By the way, I need to say Hammer of God rocks.

It is cool to be on tabletalk and blogging at the same time.

Sunday, June 05, 2005

I wrote a down and dirty analysis of what I think might happen when the LCMS splits (I don't think it is an if anymore, but when.) So, here is a slightly more coherent post on what I thought might happen.

First, the Confessional side. I believe there will be three groups coming from the confessional churches. The first is what I call the "Radical Waltherians." This would include anyone who spends too much time on Lutherquest or Reclaiming Walther. Basically, these people will hang their hat on the authority of Voters Meetings. Secondly, there will be the middle-high church catholics. These people believe in the liturgy and that chanting isn't a bad thing. They tend to have a higher view of the pastoral office, and probably spend their days reading Gottesdienst and telling anyone they meet that the liturgy isn't an adiaphoron. The third group is the WELS/ELS migraters. They already made up their minds that they are heading to greener pastures and they only need a good excuse to push them there.

The Non-confessional side will also break into three. While they are better organized and vote as a block in most things, there are enough differences between these three groups to cause ruptures and fissures once the confessionals leave. The first is the Jesus First(NI!) crowd. This group of wannabe American Evangelicals will continue to be Ablaze and set fire to the purpose driven(TM) world until they reform themselves into oblivion. They will split from their Daystar(NI!) political allies because this group, while not being confessional, is conservative and can't stomach the thought of allegorizing Genesis 1-13. Daystar (NI!) are all the liberals that weren't honest enough to leave after the walkout or they colloquialized their way into the LCMS and have decided to infect our synod. They will find Daystar turning against them like vultures on carrion. They will find refuge with the ELCA "confessionals" and begin ordaining women. The third group is the RIM (Renewal in Missouri) group who are Pentecostals running around in Lutheran clothing. They will probably find refuge with one of the more independent church groups who actually buy into that nonsense.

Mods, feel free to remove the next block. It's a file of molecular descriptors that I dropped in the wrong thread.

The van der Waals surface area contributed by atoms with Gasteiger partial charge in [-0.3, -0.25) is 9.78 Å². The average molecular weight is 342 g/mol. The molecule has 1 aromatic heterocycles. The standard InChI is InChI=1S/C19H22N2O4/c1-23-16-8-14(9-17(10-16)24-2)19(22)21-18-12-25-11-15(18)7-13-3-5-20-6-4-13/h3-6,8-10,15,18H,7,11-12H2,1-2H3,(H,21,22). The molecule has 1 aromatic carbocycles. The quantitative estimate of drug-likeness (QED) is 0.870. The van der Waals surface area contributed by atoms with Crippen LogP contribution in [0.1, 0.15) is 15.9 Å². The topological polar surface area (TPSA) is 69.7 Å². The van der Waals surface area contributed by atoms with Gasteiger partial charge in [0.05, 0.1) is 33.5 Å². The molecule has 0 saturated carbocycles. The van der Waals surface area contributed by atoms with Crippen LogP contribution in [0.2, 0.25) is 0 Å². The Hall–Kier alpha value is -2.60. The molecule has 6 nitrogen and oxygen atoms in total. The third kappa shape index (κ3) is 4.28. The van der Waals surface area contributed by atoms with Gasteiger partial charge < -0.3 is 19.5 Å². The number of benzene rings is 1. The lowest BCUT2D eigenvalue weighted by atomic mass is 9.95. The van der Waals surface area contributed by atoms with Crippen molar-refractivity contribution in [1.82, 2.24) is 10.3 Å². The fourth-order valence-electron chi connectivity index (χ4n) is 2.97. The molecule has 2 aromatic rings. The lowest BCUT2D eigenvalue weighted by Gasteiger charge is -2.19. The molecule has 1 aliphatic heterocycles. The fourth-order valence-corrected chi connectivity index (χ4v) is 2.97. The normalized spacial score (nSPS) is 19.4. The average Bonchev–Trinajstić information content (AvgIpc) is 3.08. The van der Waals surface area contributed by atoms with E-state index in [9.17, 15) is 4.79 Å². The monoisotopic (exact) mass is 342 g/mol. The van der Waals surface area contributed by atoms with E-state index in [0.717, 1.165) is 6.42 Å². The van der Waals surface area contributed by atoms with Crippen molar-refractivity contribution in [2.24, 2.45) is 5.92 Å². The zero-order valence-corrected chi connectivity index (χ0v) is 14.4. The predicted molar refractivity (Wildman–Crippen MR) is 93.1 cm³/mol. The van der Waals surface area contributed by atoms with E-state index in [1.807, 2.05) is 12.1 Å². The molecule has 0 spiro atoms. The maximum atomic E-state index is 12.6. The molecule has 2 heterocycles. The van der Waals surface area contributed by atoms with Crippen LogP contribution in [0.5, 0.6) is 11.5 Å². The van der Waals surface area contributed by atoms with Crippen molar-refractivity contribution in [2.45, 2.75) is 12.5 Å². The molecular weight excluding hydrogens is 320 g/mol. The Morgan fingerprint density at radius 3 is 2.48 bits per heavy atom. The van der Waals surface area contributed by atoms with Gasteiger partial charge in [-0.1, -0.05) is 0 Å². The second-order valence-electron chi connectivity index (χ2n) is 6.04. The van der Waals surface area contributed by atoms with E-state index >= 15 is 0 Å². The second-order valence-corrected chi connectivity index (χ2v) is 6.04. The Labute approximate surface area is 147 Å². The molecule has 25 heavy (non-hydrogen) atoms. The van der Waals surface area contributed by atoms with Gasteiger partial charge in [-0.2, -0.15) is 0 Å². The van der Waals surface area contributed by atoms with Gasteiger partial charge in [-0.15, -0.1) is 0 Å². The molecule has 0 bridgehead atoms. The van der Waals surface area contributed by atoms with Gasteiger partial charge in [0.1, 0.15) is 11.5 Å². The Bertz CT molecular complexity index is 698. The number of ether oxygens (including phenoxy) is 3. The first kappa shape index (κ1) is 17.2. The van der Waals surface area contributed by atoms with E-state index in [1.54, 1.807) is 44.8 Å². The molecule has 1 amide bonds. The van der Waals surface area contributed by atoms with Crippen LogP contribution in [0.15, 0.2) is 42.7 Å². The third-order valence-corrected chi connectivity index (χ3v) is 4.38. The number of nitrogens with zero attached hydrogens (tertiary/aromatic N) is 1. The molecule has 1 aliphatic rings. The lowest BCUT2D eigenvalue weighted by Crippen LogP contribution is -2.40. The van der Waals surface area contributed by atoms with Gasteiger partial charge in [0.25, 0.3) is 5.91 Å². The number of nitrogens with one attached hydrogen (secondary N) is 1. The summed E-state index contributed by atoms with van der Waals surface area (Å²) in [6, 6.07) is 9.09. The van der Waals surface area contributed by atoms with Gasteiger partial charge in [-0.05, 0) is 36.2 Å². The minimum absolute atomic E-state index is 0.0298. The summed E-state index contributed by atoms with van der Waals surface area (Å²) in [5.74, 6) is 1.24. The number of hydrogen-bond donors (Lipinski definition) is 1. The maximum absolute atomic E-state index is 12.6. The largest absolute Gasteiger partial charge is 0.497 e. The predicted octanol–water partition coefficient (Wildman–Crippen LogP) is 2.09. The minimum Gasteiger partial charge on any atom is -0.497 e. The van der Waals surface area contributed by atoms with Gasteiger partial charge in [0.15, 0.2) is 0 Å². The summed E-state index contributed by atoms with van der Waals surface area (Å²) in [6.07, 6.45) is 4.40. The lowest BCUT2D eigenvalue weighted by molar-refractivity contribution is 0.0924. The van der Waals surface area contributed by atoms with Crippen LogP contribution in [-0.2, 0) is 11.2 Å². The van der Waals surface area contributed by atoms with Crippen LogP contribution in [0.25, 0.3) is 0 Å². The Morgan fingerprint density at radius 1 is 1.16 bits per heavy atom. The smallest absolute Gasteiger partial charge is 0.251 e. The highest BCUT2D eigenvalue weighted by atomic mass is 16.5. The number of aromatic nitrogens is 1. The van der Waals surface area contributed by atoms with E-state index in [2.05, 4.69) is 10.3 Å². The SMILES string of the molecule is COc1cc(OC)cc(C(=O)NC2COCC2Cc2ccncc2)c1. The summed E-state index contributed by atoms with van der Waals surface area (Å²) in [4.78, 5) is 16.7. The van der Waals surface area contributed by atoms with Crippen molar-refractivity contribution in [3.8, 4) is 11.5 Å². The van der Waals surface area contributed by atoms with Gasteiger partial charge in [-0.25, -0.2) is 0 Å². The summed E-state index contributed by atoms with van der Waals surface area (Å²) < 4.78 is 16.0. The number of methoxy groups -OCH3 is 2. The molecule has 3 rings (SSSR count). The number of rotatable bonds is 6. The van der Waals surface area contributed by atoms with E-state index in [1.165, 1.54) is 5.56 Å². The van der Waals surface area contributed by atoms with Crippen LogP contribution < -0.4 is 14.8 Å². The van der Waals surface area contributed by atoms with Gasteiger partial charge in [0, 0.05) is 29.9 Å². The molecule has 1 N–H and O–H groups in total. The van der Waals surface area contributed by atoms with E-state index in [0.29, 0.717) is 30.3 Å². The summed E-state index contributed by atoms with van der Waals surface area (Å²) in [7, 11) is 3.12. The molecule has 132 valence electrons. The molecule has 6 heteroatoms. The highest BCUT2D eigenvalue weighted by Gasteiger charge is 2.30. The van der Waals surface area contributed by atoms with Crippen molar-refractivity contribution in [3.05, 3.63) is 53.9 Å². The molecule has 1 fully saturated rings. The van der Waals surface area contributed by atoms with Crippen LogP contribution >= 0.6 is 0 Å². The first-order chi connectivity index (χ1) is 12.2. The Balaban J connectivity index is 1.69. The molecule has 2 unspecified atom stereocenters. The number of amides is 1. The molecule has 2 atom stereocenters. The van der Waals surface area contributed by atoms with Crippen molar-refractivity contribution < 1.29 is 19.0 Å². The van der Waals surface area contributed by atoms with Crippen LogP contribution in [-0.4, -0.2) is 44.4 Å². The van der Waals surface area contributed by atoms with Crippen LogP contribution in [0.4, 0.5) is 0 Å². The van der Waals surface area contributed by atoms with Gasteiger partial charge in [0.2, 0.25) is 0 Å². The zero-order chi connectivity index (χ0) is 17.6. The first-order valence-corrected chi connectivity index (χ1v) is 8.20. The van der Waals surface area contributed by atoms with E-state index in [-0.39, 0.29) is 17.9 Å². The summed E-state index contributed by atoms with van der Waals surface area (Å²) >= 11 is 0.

So, this is my analysis. It might be completely off, but it might also be right on. Who knows. We'll just have to wait until it happens, and that could be a while.

Saturday, June 04, 2005

This is just plain awesome. It's the Lutheran equivalent of LEGO Porn.

If you were not at Tabletalk tonight, you missed my all-encompasing analysis of what will happen to the LCMS. You should really jump in anytime.

Thursday, June 02, 2005

Being a Royals fan can be real drudgery at times. You're a fan of a franchise whose payroll is smaller than some MLB player's salaries (A-Rod). That being said, I get a perverse pleasure out of a group of young, inexperienced nobodies winning not one, not two, but three games against the New York Yankees and their $200+ payroll. It's times like this that make me glad to be a Royals fan.

I've thought about laymen and blogs and the only thing I can say is if we are violating the BoC by teaching, none of us should be reading The Spirituality of the Cross. Is it wrong for Christians to discuss doctrine to others? If so, I've broken that many times, with beer in my hand no less. Before the Terrible Swede was so terrible (in his BE days), we would go grab dinner at a local beer joint that had over 100 beers and we'd talk about doctrine and whatever else was on our minds at the time. Was it wrong for us to discuss doctrine?

Finally, Elle is coming to see me soon. Yay!

Wednesday, June 01, 2005

If you haven't crashed Tabletalk yet, you are missing out on some interesting conversations. The past two weeks, Pr Paul McCain of Cyberbretheren fame and also the CEO of Concordia Publishing house has dropped by and we asked all sorts of questions about CPH and the products they are putting out. Even without that, the fact you can meet many of the Lutheran bloggers you read every day and see our warped senses of humor. You missed our running commentary of the clown service. You're missing the Monty Python jokes. You're missing random "Papal" bulls being issued. Basically, you're missing a lot of fun. Drop by. I promise, you won't regret it (too much).